Sensory focusing versus distraction and pain: moderating effects of anxiety sensitivity in males and females
Thompson, Trevor, Keogh, Edmund and French, Christopher C. (2011) Sensory focusing versus distraction and pain: moderating effects of anxiety sensitivity in males and females. The Journal of Pain, 12 (8). pp. 849-858. ISSN 1526-5900 (doi:10.1016/j.jpain.2011.01.004)Full text not available from this repository.
Although previous research has examined whether the relative effects of distraction and sensory focusing on pain are dependent upon anxiety sensitivity, such research has concentrated primarily on females. Given the increasing emergence of sex differences in pain processing, the current study aimed to examine whether any influence of anxiety sensitivity on coping effectiveness differs for males and females. The sample consisted of 76 healthy adults (41 males and 35 females), all of whom received distraction and sensory-focusing instructions and underwent noxious thermal testing (cold and heat). Results showed that anxiety sensitivity was positively associated with the emotional qualities of cold pain, and that males exhibited significantly greater heat pain tolerance than females. In addition, within males, a significant coping × anxiety sensitivity effect was found for cold tolerance, with distraction superior to sensory focusing only when anxiety sensitivity was high. In females, however, distraction was a superior strategy irrespective of anxiety sensitivity.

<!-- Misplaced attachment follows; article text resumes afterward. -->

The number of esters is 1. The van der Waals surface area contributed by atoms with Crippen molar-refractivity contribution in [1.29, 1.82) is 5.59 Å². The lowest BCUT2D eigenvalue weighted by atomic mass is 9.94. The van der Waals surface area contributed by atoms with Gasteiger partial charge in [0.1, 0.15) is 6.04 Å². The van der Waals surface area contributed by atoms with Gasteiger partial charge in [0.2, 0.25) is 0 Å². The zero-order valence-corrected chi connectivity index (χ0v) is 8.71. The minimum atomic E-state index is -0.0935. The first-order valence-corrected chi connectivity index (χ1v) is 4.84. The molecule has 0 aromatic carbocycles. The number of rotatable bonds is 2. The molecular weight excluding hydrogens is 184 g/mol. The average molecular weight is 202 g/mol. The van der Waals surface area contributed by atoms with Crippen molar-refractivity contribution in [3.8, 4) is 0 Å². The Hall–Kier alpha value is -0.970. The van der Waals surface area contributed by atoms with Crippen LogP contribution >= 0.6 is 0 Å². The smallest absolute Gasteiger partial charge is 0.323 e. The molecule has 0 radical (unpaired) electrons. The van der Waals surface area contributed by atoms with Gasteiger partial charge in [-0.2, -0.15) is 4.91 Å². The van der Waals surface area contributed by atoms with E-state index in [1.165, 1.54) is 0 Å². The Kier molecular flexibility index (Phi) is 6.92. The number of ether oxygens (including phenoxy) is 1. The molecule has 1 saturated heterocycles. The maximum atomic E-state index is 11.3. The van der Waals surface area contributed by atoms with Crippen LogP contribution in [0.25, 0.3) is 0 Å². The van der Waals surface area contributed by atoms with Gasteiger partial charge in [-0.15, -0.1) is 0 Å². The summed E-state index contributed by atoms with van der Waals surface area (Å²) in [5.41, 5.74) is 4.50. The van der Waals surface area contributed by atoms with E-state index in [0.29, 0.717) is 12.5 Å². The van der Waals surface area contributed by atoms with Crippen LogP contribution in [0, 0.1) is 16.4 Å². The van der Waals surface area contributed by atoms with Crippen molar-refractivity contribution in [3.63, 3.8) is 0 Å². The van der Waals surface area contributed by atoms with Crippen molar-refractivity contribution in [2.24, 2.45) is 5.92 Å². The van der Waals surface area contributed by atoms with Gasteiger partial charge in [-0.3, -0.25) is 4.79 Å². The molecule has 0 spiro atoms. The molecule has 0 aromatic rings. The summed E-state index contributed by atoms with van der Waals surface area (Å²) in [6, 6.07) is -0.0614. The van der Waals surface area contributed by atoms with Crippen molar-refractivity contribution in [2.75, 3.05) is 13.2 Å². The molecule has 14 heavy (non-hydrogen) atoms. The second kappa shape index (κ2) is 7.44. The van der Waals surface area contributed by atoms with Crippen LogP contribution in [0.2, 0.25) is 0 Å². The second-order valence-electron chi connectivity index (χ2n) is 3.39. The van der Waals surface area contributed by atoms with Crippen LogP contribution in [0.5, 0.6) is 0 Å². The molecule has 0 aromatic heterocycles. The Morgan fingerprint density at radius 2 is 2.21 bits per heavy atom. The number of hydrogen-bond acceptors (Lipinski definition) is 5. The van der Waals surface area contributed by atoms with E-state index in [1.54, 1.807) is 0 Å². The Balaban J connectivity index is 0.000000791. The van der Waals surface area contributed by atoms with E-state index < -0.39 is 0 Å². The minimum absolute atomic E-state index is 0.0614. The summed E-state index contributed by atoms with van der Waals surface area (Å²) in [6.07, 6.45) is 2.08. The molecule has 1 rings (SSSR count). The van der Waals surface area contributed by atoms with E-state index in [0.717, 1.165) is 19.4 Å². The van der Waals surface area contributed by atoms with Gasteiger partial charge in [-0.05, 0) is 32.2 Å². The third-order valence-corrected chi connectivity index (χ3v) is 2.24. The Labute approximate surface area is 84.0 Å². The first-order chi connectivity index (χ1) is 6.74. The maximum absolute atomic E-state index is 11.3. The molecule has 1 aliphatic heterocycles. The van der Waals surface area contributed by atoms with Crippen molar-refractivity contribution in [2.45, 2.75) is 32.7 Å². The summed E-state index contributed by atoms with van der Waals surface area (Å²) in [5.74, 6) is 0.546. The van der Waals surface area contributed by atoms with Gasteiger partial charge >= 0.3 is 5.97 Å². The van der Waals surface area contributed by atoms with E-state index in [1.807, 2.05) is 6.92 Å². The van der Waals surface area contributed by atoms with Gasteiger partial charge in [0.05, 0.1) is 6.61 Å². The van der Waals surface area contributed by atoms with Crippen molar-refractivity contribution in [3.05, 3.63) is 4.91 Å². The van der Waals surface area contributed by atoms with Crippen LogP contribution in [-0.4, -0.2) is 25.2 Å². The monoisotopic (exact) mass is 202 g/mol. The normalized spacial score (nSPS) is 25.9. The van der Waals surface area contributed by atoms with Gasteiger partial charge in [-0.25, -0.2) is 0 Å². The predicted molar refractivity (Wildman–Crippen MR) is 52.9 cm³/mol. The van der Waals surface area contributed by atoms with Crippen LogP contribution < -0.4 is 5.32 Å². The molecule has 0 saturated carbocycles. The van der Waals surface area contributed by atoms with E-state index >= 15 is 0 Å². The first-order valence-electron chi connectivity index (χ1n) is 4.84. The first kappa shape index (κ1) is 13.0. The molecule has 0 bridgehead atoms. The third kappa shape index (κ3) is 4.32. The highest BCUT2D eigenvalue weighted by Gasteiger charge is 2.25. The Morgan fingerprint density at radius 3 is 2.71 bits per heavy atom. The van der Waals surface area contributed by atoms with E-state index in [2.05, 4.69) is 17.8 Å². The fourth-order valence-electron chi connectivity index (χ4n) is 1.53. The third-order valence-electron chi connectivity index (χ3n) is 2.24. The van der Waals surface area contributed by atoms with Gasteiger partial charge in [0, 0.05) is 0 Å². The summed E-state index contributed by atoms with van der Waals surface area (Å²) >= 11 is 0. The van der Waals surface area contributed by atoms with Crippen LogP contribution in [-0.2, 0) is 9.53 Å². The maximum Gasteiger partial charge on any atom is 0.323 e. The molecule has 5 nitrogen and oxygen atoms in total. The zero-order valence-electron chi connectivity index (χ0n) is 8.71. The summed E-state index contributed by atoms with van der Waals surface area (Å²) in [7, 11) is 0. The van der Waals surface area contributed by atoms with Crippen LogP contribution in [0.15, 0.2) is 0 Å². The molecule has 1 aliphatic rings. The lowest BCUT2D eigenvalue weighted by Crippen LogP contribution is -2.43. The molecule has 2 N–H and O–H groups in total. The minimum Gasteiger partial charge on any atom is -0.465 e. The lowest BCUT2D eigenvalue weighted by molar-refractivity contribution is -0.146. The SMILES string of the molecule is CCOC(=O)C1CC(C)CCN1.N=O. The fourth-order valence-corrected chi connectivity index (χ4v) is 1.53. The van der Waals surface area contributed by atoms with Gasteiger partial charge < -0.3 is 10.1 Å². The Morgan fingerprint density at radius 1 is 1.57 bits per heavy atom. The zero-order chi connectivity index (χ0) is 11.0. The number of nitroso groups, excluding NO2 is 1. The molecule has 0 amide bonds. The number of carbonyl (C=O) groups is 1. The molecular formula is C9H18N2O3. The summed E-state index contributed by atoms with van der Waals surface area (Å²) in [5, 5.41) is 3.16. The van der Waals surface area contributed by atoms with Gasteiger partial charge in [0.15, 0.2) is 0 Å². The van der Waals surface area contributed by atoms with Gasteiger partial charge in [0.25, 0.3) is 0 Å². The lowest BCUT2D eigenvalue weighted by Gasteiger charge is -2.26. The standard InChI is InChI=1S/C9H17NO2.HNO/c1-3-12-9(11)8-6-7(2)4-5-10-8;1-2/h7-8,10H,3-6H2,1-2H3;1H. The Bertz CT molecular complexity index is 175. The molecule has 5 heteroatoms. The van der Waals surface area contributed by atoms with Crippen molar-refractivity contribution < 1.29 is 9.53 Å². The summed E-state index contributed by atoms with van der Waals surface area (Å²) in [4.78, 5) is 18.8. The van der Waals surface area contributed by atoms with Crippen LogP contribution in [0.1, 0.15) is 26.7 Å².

|Uncontrolled Keywords:||attentional strategies, coping, anxiety sensitivity, sex differences, pain|
|Subjects:||R Medicine > RC Internal medicine > RC0321 Neuroscience. Biological psychiatry. Neuropsychiatry|
|School / Department / Research Groups:||School of Health & Social Care|
School of Health & Social Care > Department of Psychology & Counselling
|Last Modified:||08 Jan 2014 17:17|
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